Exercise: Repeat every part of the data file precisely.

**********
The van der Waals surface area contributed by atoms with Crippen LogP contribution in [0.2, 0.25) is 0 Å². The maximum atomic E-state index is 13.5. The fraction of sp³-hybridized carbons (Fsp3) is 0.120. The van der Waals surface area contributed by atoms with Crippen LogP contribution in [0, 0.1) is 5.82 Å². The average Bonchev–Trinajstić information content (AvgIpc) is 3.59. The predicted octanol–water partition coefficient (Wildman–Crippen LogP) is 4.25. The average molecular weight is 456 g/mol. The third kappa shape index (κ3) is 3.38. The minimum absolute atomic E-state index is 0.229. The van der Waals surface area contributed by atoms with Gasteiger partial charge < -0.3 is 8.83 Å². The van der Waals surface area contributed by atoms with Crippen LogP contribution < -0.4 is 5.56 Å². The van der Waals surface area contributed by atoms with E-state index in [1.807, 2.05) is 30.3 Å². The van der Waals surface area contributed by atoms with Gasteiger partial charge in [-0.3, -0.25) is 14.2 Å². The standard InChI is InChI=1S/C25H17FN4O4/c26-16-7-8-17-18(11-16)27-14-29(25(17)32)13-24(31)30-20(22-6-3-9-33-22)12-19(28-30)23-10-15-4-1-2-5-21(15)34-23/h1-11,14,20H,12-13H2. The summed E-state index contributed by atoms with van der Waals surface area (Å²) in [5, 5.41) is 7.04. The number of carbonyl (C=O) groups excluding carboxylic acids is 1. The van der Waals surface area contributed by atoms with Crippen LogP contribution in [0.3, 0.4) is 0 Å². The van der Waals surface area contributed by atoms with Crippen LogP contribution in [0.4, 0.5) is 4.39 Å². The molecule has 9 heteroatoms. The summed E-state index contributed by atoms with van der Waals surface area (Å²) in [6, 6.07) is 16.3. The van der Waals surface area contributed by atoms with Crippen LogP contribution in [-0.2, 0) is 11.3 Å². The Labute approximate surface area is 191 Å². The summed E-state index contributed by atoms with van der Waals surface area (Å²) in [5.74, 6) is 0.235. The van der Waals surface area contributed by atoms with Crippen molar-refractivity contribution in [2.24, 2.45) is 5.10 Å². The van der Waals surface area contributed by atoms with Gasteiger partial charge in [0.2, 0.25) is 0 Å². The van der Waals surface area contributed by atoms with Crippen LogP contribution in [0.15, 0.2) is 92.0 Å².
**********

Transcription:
The van der Waals surface area contributed by atoms with Crippen LogP contribution in [0.2, 0.25) is 0 Å². The maximum atomic E-state index is 13.5. The fraction of sp³-hybridized carbons (Fsp3) is 0.120. The van der Waals surface area contributed by atoms with Crippen LogP contribution in [0, 0.1) is 5.82 Å². The average Bonchev–Trinajstić information content (AvgIpc) is 3.59. The predicted octanol–water partition coefficient (Wildman–Crippen LogP) is 4.25. The average molecular weight is 456 g/mol. The third kappa shape index (κ3) is 3.38. The minimum absolute atomic E-state index is 0.229. The van der Waals surface area contributed by atoms with Gasteiger partial charge < -0.3 is 8.83 Å². The van der Waals surface area contributed by atoms with Crippen LogP contribution < -0.4 is 5.56 Å². The van der Waals surface area contributed by atoms with E-state index in [1.807, 2.05) is 30.3 Å². The van der Waals surface area contributed by atoms with Gasteiger partial charge in [-0.3, -0.25) is 14.2 Å². The standard InChI is InChI=1S/C25H17FN4O4/c26-16-7-8-17-18(11-16)27-14-29(25(17)32)13-24(31)30-20(22-6-3-9-33-22)12-19(28-30)23-10-15-4-1-2-5-21(15)34-23/h1-11,14,20H,12-13H2. The summed E-state index contributed by atoms with van der Waals surface area (Å²) in [5, 5.41) is 7.04. The number of carbonyl (C=O) groups excluding carboxylic acids is 1. The van der Waals surface area contributed by atoms with Crippen LogP contribution in [0.3, 0.4) is 0 Å². The van der Waals surface area contributed by atoms with Crippen LogP contribution in [0.4, 0.5) is 4.39 Å². The molecule has 9 heteroatoms. The summed E-state index contributed by atoms with van der Waals surface area (Å²) in [6, 6.07) is 16.3. The van der Waals surface area contributed by atoms with Crippen LogP contribution in [-0.2, 0) is 11.3 Å². The Labute approximate surface area is 191 Å². The summed E-state index contributed by atoms with van der Waals surface area (Å²) in [5.74, 6) is 0.235. The van der Waals surface area contributed by atoms with Crippen molar-refractivity contribution in [2.24, 2.45) is 5.10 Å². The van der Waals surface area contributed by atoms with Gasteiger partial charge in [0.2, 0.25) is 0 Å². The van der Waals surface area contributed by atoms with Crippen LogP contribution in [0.15, 0.2) is 92.0 Å².